Analysis & Opinions - Financial Times

Imperfect deal will help an uneasy peace

| April 3, 2015

Iran now has the knowledge and expertise needed to build a nuclear weapon, writes Nicholas Burns

It may be the biggest foreign policy bet of Barack Obama’s presidency. It is also a sensible step forward for Iran and the west. Ten years in the making, the framework nuclear deal announced on Thursday in Lausanne makes it reasonable to hope that a final written pact can be hammered out by the summer, preventing Iran from obtaining a nuclear weapon.

This tentative progress is testament to the power of diplomacy. President Obama and John Kerry, his secretary of state, deserve credit for persisting with negotiations despite trenchant opposition from some quarters in Congress. Still, the tortuous negotiations in Lausanne this week, along with Iran’s record of deception on the nuclear issue, also testify to how hard it will be to conclude a final deal.

Speaking at the White House, Mr Obama set the bar high. Iran’s once flourishing uranium enrichment industry would be subject to strict limits at every stage, closing Iran’s path to a bomb. Another route, to a plutonium bomb, would be blocked by dismantling the core of the heavy water reactor at Arak. Iran’s commitments would be policed by intrusive international inspections, and many of the sanctions that have degraded its economy would be lifted only if Tehran complies at every step.

These are the essential elements of a deal that Iran needs far more than the west does. The Islamic Republic is a pariah government, isolated by the international community after years of nuclear transgressions. It will be the big loser if the talks ahead do not succeed. Tehran must demonstrate beyond doubt that it is sincere, and western negotiating teams must remember that they occupy a position of strength.

Even then, the deal will not be perfect. It is far from what was once envisaged at the State Department, where I worked on Iran policy in the middle of the last decade.

Back then, we hoped to place far more stringent limits on Iran’s nuclear programme. But Tehran refused our offer to negotiate in 2006 and again in 2007, instead accelerating a dramatic build-up of its nuclear capabilities. As a result, Iran is now much further along the nuclear continuum.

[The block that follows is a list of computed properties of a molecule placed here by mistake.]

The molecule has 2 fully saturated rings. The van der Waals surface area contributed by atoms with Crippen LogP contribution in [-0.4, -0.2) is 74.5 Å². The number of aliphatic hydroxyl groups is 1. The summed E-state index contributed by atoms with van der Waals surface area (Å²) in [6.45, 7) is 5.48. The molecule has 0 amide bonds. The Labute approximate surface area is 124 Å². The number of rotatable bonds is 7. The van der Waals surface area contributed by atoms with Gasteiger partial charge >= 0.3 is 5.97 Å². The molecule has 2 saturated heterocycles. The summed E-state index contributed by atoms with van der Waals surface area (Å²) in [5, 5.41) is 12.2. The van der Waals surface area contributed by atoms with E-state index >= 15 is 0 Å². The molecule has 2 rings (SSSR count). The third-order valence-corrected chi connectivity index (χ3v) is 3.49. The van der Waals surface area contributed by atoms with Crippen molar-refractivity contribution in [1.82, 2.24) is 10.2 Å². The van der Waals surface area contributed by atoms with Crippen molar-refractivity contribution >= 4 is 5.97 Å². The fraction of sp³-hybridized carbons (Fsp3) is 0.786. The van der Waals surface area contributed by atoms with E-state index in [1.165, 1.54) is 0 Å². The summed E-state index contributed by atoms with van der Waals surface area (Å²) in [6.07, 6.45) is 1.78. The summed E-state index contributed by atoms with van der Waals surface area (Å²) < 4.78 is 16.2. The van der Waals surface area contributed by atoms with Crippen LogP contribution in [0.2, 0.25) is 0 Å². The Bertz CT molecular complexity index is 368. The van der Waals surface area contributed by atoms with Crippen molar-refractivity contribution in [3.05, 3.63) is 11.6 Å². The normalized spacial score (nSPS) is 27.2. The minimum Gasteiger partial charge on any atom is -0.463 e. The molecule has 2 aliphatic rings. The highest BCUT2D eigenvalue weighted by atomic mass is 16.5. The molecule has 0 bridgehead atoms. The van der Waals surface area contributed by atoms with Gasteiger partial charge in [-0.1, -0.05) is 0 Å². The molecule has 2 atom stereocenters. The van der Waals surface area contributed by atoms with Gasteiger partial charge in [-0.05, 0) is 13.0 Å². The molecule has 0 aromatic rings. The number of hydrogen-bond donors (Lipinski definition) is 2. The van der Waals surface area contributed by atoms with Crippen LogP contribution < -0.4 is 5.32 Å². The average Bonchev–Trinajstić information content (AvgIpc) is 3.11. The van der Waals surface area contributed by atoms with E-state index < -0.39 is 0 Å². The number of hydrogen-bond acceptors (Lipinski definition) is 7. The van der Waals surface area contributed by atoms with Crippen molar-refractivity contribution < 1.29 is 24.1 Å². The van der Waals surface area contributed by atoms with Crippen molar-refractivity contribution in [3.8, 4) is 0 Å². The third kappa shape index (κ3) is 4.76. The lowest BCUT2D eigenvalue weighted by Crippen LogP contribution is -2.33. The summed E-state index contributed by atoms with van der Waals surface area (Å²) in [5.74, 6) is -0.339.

There are those who object that 6,000 centrifuges are far more than Iran should be allowed to keep, and that the current deal does not demand an Iranian capitulation.

But it is unrealistic to try to resurrect the demands of a decade ago. Iran now has the scientific and engineering knowledge needed to build a nuclear weapon. But the framework agreement will put the country at least a year away from having enough weapons-grade uranium to make a bomb.

That is a deal worth getting, even if it does not seem so to Benjamin Netanyahu or to some conservative US lawmakers. Imagine if America had walked away from the talks, as the Israeli prime minister in effect urged when he spoke before Congress last month. Our European allies might not have left with us. Russia and China would have faulted Washington for the breakdown; they and others would have enlarged their trade links with Iran. Tehran would have broken free from the restrictions that have weakened its economy and frozen its nuclear programme for the past year and a half.

Still, the Obama administration will have to fight to convince Congress that this is the right deal. It will need Europe’s help to force a country that has lied before about its nuclear activities to live up to its commitments. We have to assume that Tehran will again try to cheat. Europeans should resist the temptation to restore full commercial and political relations with an Iranian government whose hardliners may yet try to scuttle the deal. The west must resolve to impose tough sanctions again if Iran reneges.

This is merely the latest step in the cat-and-mouse struggle over Iran’s nuclear ambitions. Europe and America may need to return to the negotiating table time and again to ensure full Iranian compliance. Those western romantics who are already calling for a strategic rapprochement with Iran, especially on the crises afflicting a burning Middle East, need to be restrained.

Even if the agreement holds, we face the mounting challenge of rising Iranian power in the heart of the Sunni world. In Iraq, Tehran plays godfather to powerful Shia militant groups, and wields unsettling influence over the government in Baghdad. In Syria, the Iranian Revolutionary Guard Command is the Assad government’s most effective partner. Iran is the key ally of radical Houthi rebels who have instigated a civil war in Yemen. It also exerts substantial control over Hizbollah in Lebanon and Hamas in Gaza, as they seek to weaken Israel and the moderate Palestinians.

All this should motivate Mr Obama to shore up America’s base of power in the Middle East with Israel and America’s Arab partners, notably Saudi Arabia. If there were ever a time for Washington to reset relations with an obstreperous Turkish government and a recalcitrant Israeli leader, this is it.

The deal with Iran is a major accomplishment for the US and Europe. It will help us to keep an uneasy peace. But it does not end the decades-long struggle for power with a wilful and often untrustworthy Iranian government. In many ways, that struggle has just begun.

For more information on this publication: Belfer Communications Office
For Academic Citation: Burns, Nicholas.“Imperfect deal will help an uneasy peace.” Financial Times, April 3, 2015.